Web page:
Flexible Working: Beyond Binary Thinking

The work is where the heart is

If your organisation is only talking about working at home or working in the office, then you are missing the potential productivity and other benefits of flexible working. However, to realise these benefits you will need to move beyond binary thinking and lean into the tension and choices for employees, teams and the organisation.

Flexible working is about…flexibility. The choice for organisations is not a binary one between working at home and working in an office. There are multiple dimensions of work arrangements and patterns that can be leveraged to meet the needs of the work involved, the people and the strategy of the organisation. Escaping the binary of in the office versus at home is essential to an effective strategy.

Before You Begin

Before you even consider the choices for flexible working, there are a few foundations that you and the team need to understand in your organisation. These elements are what shape your approach to flexible working:

  • What is the purpose of the organisation?
  • What culture do you wish to practice?
  • What are your performance management & career development models?
  • What kinds of work does each team and role do to fulfil the organisational strategy?
  • What constraints do you have from a time, security, technical or legal perspective?

You may look at the list and see a lot of work to do to be ready for flexible working. However, this work isn’t preamble. These questions shape what you want work to achieve and how you expect it to happen. The outcome of these questions is a major part of your chosen employee value proposition. If your flexible working strategy does not align to that will fail. A flexibile working strategy fulfils your work and your strategy. It cannot be independently determined.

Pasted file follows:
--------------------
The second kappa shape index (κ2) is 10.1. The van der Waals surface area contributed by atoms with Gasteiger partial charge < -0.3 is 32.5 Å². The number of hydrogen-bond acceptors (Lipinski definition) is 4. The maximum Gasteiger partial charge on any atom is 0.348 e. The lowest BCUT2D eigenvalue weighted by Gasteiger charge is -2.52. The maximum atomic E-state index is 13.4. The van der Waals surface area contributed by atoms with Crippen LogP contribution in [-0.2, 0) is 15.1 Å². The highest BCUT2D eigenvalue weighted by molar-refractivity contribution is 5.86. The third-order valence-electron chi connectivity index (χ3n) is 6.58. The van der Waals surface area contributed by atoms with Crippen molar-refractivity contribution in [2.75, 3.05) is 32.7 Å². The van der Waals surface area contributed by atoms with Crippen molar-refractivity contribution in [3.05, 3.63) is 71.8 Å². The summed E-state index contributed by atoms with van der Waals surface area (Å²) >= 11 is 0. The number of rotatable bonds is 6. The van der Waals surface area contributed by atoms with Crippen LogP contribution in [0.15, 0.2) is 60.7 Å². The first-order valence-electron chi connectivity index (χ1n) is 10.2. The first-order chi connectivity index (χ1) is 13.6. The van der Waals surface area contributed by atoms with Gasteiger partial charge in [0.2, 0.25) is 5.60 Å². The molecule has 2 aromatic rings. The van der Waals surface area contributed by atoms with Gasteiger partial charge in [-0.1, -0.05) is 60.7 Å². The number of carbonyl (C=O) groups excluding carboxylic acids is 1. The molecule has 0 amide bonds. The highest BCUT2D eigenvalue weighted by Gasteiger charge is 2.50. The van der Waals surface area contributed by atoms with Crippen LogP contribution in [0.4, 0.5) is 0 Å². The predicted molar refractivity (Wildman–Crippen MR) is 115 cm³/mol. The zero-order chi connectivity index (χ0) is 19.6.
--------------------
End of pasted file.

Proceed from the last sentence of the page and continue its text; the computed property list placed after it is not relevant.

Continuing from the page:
Any attempt to impose a working model that doesn’t reflect these factors will fail or cause ongoing major issues for employees and the organisation. The better you understand the questions above, the better you can work with leaders and teams to change their work.

A Menu, Not a Compliance Process

Flexible working is flexible. You are designing a menu of choices for individuals and teams. The teams are going to use the menu to fit their work to their needs, the organisations needs, and the outcomes that they need to achieve. If you are designing a watertight step-by-step compliance process, stop you are going the wrong way. Employee and team choices are fundamental.

Choice means tensions. There won’t be a one size fits all. You also won’t make 100% of people happy 100% of the time. Because the flexibility options need to meet so many conditions and also suit both the needs of individuals and teams there will be some need for compromise. Teams and individuals will have to discuss and agree how they balance the work and personal tensions using the choices from the menu.

Your sales director may want to work from the hiking paths of Nepal, but if a major part of that work is engaging clients in Australia, wifi is spotty in Nepalese mountains, and the role involves working with other teams in the organisation, that ambition will likely have to be compromised. Otherwise your sales director needs to find a role that better fits their lifestyle. However, working from home or a regional location for work, client or family reasons might be a better option for all involved.